Remember—your reaction is always valid. The author’s words, phrases, and punctuation are the elements that have informed your opinion as well as your own future efforts.

Bottom line? Reading and critiquing other authors is one of the most rewarding and effective ways to improve your own writing.




Daddy X

Daddy X always wanted to be a dirty old man.

He survived the 40's, 50's, 60's, 70's, 80's, 90's, and George W. Bush. He maintained a determined, if unstable trajectory throughout Catholic school, a paper route, muskrat trapping, a steel mill, Bucks County, the Haight Ashbury, North Beach, Castro Street, the Mendocino Coast, the SF bar business, drug addiction, alcoholism, a stroke, Hep C, cancer, a liver transplant, a year of interferon, a stickup at his ancient and tribal art gallery while tied to a desk (not as cool as it sounds), a triple bypass, heart attack and George W. Bush.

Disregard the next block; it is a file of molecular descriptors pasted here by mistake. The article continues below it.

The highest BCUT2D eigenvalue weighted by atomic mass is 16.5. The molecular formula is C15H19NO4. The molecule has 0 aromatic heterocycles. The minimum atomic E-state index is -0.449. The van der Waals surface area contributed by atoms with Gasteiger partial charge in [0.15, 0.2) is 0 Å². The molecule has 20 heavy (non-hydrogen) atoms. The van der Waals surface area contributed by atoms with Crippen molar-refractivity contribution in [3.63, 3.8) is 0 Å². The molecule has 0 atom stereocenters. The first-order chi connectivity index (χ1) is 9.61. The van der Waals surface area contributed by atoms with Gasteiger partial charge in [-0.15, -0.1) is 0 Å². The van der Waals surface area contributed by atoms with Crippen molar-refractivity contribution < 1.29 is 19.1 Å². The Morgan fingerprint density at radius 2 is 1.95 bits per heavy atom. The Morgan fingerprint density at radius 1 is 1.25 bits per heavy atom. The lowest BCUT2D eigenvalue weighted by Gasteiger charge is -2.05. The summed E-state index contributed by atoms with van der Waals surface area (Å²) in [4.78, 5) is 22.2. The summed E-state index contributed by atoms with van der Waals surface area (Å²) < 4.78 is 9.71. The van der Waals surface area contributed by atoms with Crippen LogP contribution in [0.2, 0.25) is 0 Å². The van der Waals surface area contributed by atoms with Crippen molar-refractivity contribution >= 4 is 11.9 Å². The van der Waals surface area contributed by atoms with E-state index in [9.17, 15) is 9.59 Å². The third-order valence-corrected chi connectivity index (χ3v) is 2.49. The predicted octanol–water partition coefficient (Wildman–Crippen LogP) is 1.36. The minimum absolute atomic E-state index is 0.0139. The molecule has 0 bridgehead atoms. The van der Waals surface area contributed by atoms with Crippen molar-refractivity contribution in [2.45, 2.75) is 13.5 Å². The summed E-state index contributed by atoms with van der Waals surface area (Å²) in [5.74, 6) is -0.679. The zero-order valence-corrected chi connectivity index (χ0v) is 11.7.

Now he's old, and it's time to get dirty.

Daddy is currently published by Naughty Nights Press, House of Erotica, Cleis Press and now presents Daddy X, The Gonzo Collection through Excessica. He is a frequent contributor to the Erotica Readers and Writers Association and their on-line Gallery where he serves as Storytime Editor. Many of Daddy's pieces are currently available in ERWA's Treasure Chest.


  1. Lisabet Sarai

    Excellent article, Daddy. However, I’m not sure that I agree about not reading other people’s crits. Sometimes I find this quite enlightening in that it helps me understand my own reactions.

    I’d also mention that you can crit a story at many levels. You can comment on the overall narrative structure, characterization, concept, etc. — high level issues. You can talk about style choices that might or might not be effective, like POV, tense, use of dialogue, etc. Finally, you can give what we call “nits” – line-edits that offer corrections or reworkings of problem sentences.

    I’d been away from Storytime for many years, but rejoined this year. I’d forgotten how addictive it is.

  2. Daddy X